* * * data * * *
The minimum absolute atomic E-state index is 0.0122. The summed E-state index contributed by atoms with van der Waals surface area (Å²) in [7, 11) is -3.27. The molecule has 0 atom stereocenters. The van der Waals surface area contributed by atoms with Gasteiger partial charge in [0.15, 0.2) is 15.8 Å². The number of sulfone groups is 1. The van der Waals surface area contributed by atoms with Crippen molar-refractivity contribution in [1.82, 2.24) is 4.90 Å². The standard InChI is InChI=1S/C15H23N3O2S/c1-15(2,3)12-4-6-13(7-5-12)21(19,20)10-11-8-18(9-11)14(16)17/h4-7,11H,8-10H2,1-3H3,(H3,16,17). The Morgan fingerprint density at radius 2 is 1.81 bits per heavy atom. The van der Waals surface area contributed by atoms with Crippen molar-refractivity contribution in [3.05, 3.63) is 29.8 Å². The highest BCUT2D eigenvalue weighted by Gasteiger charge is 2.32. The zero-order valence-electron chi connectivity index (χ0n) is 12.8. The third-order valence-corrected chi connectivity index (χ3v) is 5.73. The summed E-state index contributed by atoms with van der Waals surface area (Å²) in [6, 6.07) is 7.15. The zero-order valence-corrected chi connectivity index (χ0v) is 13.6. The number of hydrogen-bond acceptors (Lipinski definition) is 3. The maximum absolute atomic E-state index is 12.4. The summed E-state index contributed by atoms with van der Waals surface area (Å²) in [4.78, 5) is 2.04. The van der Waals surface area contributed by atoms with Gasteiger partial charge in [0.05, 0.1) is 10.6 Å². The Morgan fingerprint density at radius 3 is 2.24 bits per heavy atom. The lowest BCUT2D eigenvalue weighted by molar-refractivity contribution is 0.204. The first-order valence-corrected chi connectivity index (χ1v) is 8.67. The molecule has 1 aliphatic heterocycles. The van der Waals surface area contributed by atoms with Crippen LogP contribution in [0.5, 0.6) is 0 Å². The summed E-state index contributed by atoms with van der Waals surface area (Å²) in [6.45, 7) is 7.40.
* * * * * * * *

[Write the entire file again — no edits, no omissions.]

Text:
The minimum absolute atomic E-state index is 0.0122. The summed E-state index contributed by atoms with van der Waals surface area (Å²) in [7, 11) is -3.27. The molecule has 0 atom stereocenters. The van der Waals surface area contributed by atoms with Gasteiger partial charge in [0.15, 0.2) is 15.8 Å². The number of sulfone groups is 1. The van der Waals surface area contributed by atoms with Crippen molar-refractivity contribution in [1.82, 2.24) is 4.90 Å². The standard InChI is InChI=1S/C15H23N3O2S/c1-15(2,3)12-4-6-13(7-5-12)21(19,20)10-11-8-18(9-11)14(16)17/h4-7,11H,8-10H2,1-3H3,(H3,16,17). The Morgan fingerprint density at radius 2 is 1.81 bits per heavy atom. The van der Waals surface area contributed by atoms with Crippen molar-refractivity contribution in [3.05, 3.63) is 29.8 Å². The highest BCUT2D eigenvalue weighted by Gasteiger charge is 2.32. The zero-order valence-electron chi connectivity index (χ0n) is 12.8. The third-order valence-corrected chi connectivity index (χ3v) is 5.73. The summed E-state index contributed by atoms with van der Waals surface area (Å²) in [6, 6.07) is 7.15. The zero-order valence-corrected chi connectivity index (χ0v) is 13.6. The number of hydrogen-bond acceptors (Lipinski definition) is 3. The maximum absolute atomic E-state index is 12.4. The summed E-state index contributed by atoms with van der Waals surface area (Å²) in [4.78, 5) is 2.04. The van der Waals surface area contributed by atoms with Gasteiger partial charge in [0.05, 0.1) is 10.6 Å². The Morgan fingerprint density at radius 3 is 2.24 bits per heavy atom. The lowest BCUT2D eigenvalue weighted by molar-refractivity contribution is 0.204. The first-order valence-corrected chi connectivity index (χ1v) is 8.67. The molecule has 1 aliphatic heterocycles. The van der Waals surface area contributed by atoms with Crippen LogP contribution in [0.5, 0.6) is 0 Å². The summed E-state index contributed by atoms with van der Waals surface area (Å²) in [6.45, 7) is 7.40.